Without advertising in our daily lives, people would be able to relax more easily and think more clearly. Image a typical day. You wake up in the morning and flip on the radio to your favorite radio station; instead of hearing the shouting voices of advertisers, you would hear the more soothing sound of music, or the informative qualities of the news, while you make a fresh pot of coffee. You allow the aromas of the coffee to fill your nostrils as you say “good morning” to your family. With coffee in hand, you then sit to read the newspaper and the only thing you read is news, none of the overwhelming advertising filler. Following an easy-going morning you commute to work or school, and enjoy a clear mind to think about what needs to be done that day, and muse about your exciting evening plans that will help you through a long day. If everyone’s mornings, not to mention if entire days could be that tranquil, then the world might be a better place.

Advertising is erroneous because it is unfair, overwhelming, unethical, and morally degrading to the consumers. We need to take action, and ban companies from public advertising. It could improve our nation as a whole. Advertising clogs the minds of the individuals in today’s society with unnecessary rubbish. Without this nonsense, our world could be the ideal utopia that people hope for.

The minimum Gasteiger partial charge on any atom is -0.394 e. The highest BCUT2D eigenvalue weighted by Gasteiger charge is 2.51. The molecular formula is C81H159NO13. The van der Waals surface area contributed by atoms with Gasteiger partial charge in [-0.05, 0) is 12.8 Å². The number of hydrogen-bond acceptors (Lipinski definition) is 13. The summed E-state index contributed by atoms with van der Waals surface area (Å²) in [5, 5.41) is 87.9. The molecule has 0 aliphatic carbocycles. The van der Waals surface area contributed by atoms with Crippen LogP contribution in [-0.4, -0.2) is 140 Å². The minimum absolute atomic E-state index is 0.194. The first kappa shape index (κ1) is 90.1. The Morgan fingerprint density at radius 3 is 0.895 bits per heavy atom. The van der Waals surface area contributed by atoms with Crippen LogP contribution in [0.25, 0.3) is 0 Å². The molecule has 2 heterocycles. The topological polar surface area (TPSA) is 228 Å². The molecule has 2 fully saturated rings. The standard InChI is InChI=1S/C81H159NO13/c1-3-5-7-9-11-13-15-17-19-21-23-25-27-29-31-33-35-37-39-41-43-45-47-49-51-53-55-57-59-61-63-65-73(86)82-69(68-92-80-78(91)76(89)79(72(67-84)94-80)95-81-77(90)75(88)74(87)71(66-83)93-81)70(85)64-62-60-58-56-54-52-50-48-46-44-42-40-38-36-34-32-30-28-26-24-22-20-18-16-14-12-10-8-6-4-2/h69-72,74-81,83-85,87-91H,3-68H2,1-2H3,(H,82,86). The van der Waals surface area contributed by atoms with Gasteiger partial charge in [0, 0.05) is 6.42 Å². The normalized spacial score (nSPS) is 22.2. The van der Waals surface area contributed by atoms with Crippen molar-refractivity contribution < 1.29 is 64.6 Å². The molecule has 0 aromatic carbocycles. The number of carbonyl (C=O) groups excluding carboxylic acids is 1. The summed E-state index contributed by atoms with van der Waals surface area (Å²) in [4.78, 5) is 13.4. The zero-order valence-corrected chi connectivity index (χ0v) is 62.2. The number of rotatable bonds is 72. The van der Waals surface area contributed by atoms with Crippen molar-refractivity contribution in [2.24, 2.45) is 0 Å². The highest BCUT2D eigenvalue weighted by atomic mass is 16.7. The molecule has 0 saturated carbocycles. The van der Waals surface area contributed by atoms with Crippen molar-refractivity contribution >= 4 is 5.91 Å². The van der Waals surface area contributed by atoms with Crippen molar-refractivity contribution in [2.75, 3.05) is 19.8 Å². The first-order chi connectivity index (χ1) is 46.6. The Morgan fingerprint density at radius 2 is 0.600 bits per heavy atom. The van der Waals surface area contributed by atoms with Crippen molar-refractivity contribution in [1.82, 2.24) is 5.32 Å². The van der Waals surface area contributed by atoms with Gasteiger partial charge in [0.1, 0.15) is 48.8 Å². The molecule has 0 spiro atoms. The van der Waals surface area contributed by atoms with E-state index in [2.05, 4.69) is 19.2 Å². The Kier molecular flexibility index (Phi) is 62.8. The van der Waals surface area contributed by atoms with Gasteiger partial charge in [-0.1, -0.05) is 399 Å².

Works Cited

 

“Human Brain.” Sizes. 20 Sept. 2007. Sizes, Inc. 24 Nov. 2008

<http://www.sizes.com/people/brain.htm&gt;.

Phillips, Michael J. Ethics and Manipulation in Advertising : Answering a Flawed Indictment. New York:

Quorum Books, 1997. 1.

Valkenburg, Patti M. Children’s Responses to the Screen : A Media Psychological Approach. Danbury:

Lawrence Erlbaum Associates, Incorporated, 2004. 99.

Willenz, Pam. “Television Advertising Leads to Unhealthy Habits in Children; Says APA Task Force.” APA

Online. 23 Feb. 2004. American Psychological Association (APA). 19 Nov. 2008

<http://www.apa.org/releases/childrenads.html&gt;.

Yoo, Boonghee, and Rujirutana, Mandhachitara. “Estimating Advertising Effects on Sales in

a Competitive Setting.” 24 Sept. 2004. Cambridge University. 19 Nov. 2008

<http://journals.cambridge.org/action/displayabstract?frompage=online&aid=179589&gt;.

 

 Image: http://farm4.static.flickr.com/3220/2600133322_a3b13cdb8a.jpg?v=0